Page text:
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Responding to Political Corruption: Some Institutional Considerations

23 Pages Posted: 5 Jan 2011  

Jonathan L. Entin

Case Western Reserve University School of Law

Date Written: January 1, 2011

Abstract

This article, written for a conference on "The Scandal of Political Corruption and the Law’s Response," examines some institutional mechanisms (such as open-meetings laws and term limits) that are intended to prevent corruption and others (such as independent counsels, special prosecutors, and ethics commissions) that seek to punish corruption after the fact. The article assesses some of the legal and practical constraints of these devices and, relying on the insights of Durkheim and other social scientists, asks whether some minimum level of corruption might serve the function of helping to define and reinforce social norms and values.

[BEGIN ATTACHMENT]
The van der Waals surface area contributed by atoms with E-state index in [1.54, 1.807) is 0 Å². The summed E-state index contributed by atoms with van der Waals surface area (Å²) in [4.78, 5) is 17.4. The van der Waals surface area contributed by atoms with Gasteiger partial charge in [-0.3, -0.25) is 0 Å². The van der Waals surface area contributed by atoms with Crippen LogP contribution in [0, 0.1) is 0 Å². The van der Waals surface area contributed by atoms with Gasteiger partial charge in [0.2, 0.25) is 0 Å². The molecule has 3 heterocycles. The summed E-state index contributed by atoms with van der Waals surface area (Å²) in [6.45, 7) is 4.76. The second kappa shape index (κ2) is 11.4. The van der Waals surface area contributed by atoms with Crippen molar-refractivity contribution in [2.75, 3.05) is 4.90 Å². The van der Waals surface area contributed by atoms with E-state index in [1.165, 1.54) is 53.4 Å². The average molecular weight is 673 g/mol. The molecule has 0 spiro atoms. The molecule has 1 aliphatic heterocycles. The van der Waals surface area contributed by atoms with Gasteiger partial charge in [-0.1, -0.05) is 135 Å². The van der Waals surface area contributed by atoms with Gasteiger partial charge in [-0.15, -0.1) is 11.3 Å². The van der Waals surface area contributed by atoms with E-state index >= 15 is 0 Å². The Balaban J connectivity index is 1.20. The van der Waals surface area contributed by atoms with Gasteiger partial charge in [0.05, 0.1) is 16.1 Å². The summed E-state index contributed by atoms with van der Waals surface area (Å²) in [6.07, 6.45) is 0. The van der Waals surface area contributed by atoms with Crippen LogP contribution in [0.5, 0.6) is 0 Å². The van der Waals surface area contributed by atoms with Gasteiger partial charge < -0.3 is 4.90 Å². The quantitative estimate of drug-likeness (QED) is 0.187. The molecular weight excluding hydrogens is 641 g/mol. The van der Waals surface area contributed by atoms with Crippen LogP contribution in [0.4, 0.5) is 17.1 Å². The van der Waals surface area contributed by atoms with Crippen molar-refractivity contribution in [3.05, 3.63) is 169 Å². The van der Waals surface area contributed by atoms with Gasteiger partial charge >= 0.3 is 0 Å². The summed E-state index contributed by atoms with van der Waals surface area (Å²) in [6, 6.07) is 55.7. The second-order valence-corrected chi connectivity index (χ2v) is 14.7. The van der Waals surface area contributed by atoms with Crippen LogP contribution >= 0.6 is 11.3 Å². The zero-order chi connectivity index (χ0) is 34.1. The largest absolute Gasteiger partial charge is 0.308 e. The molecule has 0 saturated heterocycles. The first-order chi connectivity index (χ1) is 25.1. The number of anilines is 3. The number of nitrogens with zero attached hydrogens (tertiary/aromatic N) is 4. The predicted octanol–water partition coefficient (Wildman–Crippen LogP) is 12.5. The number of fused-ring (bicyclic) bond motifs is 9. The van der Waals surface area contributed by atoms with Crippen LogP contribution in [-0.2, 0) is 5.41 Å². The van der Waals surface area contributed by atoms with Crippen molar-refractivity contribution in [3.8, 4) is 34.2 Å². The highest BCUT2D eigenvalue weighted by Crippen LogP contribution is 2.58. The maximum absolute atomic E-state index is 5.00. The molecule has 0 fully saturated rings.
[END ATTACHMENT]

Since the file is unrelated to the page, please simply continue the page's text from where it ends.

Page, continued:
Keywords: Corruption, Political corruption, Open meeting laws, Constitutional law, First Amendment, Term limits, Prosecution of corrupt officials, Independent Counsel, State ethics commissions, Durkheim

JEL Classification: K10, K42

Suggested Citation

Entin, Jonathan L., Responding to Political Corruption: Some Institutional Considerations (January 1, 2011). Loyola University Chicago Law Journal, Vol. 42, 2011; Case Legal Studies Research Paper No. 2011-1. Available at SSRN: https://ssrn.com/abstract=1734414

Jonathan L. Entin (Contact Author)

Case Western Reserve University School of Law ( email )

11075 East Boulevard
Cleveland, OH 44106-7148
United States
216-368-3321 (Phone)
216-368-2086 (Fax)

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